4. Norway are to exciting football what King Herod was to child welfare.
  5. Watch with Mother would do for me. Flobadob. Flobadobadobadob. WEEEEDDDD!
  6. Don't agree. I got the references immediately and I'm a Luddite par extraordinaire.
  7. We're bloody incredible in promotion chases. We've not failed in one since 2002 and that was the only time we'd failed in one since 1959! We're absolutely shocking at relegation battles. 2013 barely counts given we'd been 7th before Xmas - and if you exclude it, that only leaves 1992 (which was like 1995, only the slide started later, thank heavens), 1988 (an extraordinary turnaround, and the straw I'm clutching at this season), and the legendary 1973. Of course, there have been a decent number of borderline relegation battles in the second tier. With 2008 our most remarkable escape really. 2001 was very creditable too.
  8. Yes. Not least because we can't afford them now. We'll need two or three unexpected bonus wins from somewhere. I wonder if, for example, Smith could win twice at Old Trafford in the same season?! That's the sort of huge boost we'll need if we're to get out of this.
  9. I refer the OP to the apocryphal words of Zhou Enlai, who was reported (probably wrongly!) to have been asked the following sometime in the early 1970s. Q: What do you think about the French Revolution? A: It's too soon to tell.
  10. I agree - but with the caveat that Smith's best work at Villa was during lockdown. When they returned, he'd earmarked particular games as 'must win' or 'must not lose' too!
  11. This. I've never heard anyone do that either. I thought it was fabulous that he mentioned that. And here's the thing: he'll know an absolute ton about us during that time because, of course, Villa were one of our two title rivals! I took it as just another sign of what an ideal fit he is for our club - and if he succeeds, it's fantastic that the Boys of '93 would've played a part in it in a roundabout sort of way. He looks hungry, raring to go, and clearly wants to be straight back in football: with a major point to prove. By contrast, I'm not sure Farke would even be human if he hadn't lost faith and belief during such an interminably appalling run. But that always spreads to the dressing room too. Him probably not believing fully in the new acquisitions is ultimately what sealed his fate; Smith clearly does believe in them, especially as he's been very interested in Cantwell and tried to sign Rashica. The perfect fit, as I say. I am so happy with this decision; I think we're in for some hugely exciting times ahead.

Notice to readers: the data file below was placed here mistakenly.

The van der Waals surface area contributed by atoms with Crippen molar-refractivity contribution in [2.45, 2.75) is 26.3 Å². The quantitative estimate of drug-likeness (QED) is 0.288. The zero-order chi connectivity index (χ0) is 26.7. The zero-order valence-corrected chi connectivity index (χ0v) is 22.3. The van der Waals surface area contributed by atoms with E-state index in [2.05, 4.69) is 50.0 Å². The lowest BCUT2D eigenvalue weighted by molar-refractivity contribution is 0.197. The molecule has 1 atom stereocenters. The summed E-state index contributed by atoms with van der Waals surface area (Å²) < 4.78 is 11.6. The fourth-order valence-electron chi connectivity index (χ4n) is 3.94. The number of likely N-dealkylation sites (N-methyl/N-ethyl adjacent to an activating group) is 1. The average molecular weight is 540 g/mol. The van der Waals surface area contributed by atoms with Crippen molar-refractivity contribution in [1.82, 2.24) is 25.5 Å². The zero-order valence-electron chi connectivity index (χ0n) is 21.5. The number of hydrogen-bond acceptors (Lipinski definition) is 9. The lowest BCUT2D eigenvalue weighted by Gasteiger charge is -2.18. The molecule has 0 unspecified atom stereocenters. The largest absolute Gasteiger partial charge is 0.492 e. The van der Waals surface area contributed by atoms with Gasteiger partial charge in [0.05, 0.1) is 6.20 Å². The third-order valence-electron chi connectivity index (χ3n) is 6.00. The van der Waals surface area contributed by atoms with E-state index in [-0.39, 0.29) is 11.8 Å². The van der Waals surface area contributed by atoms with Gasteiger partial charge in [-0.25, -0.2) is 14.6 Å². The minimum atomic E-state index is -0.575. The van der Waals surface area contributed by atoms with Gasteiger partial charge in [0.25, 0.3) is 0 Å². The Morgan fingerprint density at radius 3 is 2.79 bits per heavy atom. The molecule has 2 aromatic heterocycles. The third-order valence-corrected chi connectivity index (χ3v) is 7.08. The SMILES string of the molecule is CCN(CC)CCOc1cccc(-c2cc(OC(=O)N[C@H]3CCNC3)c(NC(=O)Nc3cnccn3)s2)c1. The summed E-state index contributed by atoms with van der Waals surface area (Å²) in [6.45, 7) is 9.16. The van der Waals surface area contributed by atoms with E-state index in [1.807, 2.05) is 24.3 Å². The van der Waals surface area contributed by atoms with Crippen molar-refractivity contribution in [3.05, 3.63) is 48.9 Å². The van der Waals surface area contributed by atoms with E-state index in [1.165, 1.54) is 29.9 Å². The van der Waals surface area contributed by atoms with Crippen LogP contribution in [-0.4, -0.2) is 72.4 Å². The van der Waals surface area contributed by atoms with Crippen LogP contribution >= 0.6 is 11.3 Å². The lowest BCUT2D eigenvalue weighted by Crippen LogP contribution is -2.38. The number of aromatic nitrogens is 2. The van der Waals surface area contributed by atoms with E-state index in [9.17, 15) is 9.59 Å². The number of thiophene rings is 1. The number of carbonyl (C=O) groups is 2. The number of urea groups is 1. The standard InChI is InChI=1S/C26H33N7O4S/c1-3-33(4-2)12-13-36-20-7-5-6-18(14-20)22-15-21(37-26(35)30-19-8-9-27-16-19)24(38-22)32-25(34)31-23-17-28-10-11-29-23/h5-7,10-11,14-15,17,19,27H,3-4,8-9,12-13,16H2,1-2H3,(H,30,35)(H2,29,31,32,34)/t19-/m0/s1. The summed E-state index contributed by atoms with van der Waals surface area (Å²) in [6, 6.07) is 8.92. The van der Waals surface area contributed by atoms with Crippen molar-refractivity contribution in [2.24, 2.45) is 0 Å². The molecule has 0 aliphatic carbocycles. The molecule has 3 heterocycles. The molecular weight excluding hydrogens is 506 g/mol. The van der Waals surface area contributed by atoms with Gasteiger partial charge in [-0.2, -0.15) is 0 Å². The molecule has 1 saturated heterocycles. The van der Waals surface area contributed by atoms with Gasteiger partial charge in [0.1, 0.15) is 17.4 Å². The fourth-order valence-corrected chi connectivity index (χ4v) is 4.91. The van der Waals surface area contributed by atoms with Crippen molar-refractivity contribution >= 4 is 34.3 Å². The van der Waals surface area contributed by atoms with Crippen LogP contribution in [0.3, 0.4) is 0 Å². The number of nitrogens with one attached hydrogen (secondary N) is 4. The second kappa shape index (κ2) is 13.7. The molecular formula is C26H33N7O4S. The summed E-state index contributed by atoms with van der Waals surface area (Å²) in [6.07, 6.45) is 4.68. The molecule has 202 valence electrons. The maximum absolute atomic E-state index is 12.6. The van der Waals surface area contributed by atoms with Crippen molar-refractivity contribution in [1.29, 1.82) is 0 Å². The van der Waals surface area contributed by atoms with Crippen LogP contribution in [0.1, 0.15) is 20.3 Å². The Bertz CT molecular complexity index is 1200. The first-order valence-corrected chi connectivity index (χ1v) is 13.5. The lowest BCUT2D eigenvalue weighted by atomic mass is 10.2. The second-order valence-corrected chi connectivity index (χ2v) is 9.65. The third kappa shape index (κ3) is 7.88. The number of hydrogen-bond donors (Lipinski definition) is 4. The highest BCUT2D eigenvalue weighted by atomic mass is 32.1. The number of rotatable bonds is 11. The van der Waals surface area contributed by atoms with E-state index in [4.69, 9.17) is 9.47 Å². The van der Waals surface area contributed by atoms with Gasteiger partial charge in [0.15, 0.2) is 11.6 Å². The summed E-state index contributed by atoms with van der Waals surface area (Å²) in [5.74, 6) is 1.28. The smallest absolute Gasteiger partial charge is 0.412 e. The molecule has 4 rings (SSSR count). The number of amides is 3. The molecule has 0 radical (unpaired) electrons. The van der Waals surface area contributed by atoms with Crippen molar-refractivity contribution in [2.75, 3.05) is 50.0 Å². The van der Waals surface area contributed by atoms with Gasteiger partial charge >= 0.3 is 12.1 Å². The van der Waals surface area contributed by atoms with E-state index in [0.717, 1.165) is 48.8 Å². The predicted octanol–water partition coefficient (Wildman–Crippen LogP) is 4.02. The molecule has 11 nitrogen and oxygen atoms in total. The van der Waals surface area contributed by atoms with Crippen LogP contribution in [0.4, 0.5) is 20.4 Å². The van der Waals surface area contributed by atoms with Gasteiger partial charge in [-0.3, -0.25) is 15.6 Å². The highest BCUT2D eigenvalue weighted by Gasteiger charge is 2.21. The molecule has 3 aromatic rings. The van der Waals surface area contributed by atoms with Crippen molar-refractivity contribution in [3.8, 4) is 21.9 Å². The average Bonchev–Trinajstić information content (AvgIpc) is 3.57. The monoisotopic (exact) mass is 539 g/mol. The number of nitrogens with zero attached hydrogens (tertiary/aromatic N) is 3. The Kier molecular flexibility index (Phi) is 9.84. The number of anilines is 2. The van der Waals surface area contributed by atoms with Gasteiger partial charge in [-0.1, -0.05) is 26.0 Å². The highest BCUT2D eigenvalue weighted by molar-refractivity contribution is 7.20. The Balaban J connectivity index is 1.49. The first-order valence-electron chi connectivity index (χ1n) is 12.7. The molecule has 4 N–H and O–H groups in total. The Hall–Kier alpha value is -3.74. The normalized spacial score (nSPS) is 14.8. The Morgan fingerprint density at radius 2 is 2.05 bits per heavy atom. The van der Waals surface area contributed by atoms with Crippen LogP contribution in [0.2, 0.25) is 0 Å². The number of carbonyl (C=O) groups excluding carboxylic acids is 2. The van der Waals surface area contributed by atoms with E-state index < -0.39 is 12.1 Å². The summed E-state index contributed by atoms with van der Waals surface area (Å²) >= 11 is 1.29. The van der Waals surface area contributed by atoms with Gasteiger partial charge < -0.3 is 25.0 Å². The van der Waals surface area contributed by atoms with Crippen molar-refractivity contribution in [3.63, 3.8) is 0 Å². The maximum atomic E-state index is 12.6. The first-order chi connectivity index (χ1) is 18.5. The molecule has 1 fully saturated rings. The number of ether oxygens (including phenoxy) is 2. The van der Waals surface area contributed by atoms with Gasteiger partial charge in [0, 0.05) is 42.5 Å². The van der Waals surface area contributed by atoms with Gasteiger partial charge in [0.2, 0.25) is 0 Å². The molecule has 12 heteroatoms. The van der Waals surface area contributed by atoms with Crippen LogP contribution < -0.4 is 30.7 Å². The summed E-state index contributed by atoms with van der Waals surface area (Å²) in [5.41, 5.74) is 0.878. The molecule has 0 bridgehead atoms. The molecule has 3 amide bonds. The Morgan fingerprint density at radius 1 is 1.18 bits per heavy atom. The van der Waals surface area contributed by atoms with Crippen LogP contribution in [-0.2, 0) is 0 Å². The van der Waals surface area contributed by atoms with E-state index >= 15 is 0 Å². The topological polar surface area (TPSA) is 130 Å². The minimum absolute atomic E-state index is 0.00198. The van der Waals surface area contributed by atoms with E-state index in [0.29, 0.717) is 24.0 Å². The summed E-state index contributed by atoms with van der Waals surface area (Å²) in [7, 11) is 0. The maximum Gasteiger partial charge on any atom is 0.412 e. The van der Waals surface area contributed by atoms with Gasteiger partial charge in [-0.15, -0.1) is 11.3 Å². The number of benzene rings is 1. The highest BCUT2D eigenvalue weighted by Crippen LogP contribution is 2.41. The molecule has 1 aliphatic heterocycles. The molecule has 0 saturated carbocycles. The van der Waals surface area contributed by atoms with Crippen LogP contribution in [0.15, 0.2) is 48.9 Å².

12. Very good question. All those polls insisting that working class people now mostly vote Tory are laughably out of date in how they define 'working class'. Whereby homeowners or those with a mortgage but without university education are treated as 'working class'... and young people in 50K plus of student debt on poverty wages and with no hope of ever owning a home or obtaining a mortgage are, apparently, 'middle class'. Assets, not income, is the real dividing line nowadays. UK politics still somehow hasn't caught up with that. But capitalism cannot work without access to capital; most people under 40 (even, under 50) don't have it.